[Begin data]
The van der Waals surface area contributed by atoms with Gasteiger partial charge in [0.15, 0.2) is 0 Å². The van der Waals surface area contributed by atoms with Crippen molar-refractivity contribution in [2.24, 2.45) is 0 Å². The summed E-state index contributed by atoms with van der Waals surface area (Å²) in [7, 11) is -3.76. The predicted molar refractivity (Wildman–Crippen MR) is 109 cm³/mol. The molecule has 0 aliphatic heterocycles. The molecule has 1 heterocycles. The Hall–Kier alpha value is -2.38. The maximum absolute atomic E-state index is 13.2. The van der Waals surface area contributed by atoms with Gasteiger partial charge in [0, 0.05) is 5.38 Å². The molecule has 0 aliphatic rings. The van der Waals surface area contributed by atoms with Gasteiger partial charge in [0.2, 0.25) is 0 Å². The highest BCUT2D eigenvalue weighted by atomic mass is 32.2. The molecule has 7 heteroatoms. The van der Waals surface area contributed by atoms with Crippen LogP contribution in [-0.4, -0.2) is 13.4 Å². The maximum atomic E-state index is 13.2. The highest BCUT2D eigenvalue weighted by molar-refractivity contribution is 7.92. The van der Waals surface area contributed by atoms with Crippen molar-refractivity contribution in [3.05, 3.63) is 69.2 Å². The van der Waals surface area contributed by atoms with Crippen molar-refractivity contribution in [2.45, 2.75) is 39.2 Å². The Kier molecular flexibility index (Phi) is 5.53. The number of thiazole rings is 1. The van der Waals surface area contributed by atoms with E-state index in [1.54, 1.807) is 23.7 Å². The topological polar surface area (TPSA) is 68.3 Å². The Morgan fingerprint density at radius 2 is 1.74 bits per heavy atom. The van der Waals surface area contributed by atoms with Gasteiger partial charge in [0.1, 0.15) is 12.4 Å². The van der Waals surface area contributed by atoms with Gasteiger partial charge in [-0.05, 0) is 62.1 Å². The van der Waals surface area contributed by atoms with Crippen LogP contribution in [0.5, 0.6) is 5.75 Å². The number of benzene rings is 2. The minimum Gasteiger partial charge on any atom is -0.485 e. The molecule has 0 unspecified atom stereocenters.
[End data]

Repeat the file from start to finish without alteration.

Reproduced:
The van der Waals surface area contributed by atoms with Gasteiger partial charge in [0.15, 0.2) is 0 Å². The van der Waals surface area contributed by atoms with Crippen molar-refractivity contribution in [2.24, 2.45) is 0 Å². The summed E-state index contributed by atoms with van der Waals surface area (Å²) in [7, 11) is -3.76. The predicted molar refractivity (Wildman–Crippen MR) is 109 cm³/mol. The molecule has 0 aliphatic heterocycles. The molecule has 1 heterocycles. The Hall–Kier alpha value is -2.38. The maximum absolute atomic E-state index is 13.2. The van der Waals surface area contributed by atoms with Gasteiger partial charge in [0, 0.05) is 5.38 Å². The molecule has 0 aliphatic rings. The van der Waals surface area contributed by atoms with Gasteiger partial charge in [0.2, 0.25) is 0 Å². The highest BCUT2D eigenvalue weighted by atomic mass is 32.2. The molecule has 7 heteroatoms. The van der Waals surface area contributed by atoms with Crippen LogP contribution in [-0.4, -0.2) is 13.4 Å². The maximum atomic E-state index is 13.2. The highest BCUT2D eigenvalue weighted by molar-refractivity contribution is 7.92. The van der Waals surface area contributed by atoms with Crippen molar-refractivity contribution in [3.05, 3.63) is 69.2 Å². The van der Waals surface area contributed by atoms with Crippen molar-refractivity contribution in [2.45, 2.75) is 39.2 Å². The Kier molecular flexibility index (Phi) is 5.53. The number of thiazole rings is 1. The van der Waals surface area contributed by atoms with E-state index in [1.54, 1.807) is 23.7 Å². The topological polar surface area (TPSA) is 68.3 Å². The Morgan fingerprint density at radius 2 is 1.74 bits per heavy atom. The van der Waals surface area contributed by atoms with Gasteiger partial charge in [0.1, 0.15) is 12.4 Å². The van der Waals surface area contributed by atoms with Gasteiger partial charge in [-0.05, 0) is 62.1 Å². The van der Waals surface area contributed by atoms with Crippen LogP contribution in [0.5, 0.6) is 5.75 Å². The number of benzene rings is 2. The minimum Gasteiger partial charge on any atom is -0.485 e. The molecule has 0 unspecified atom stereocenters.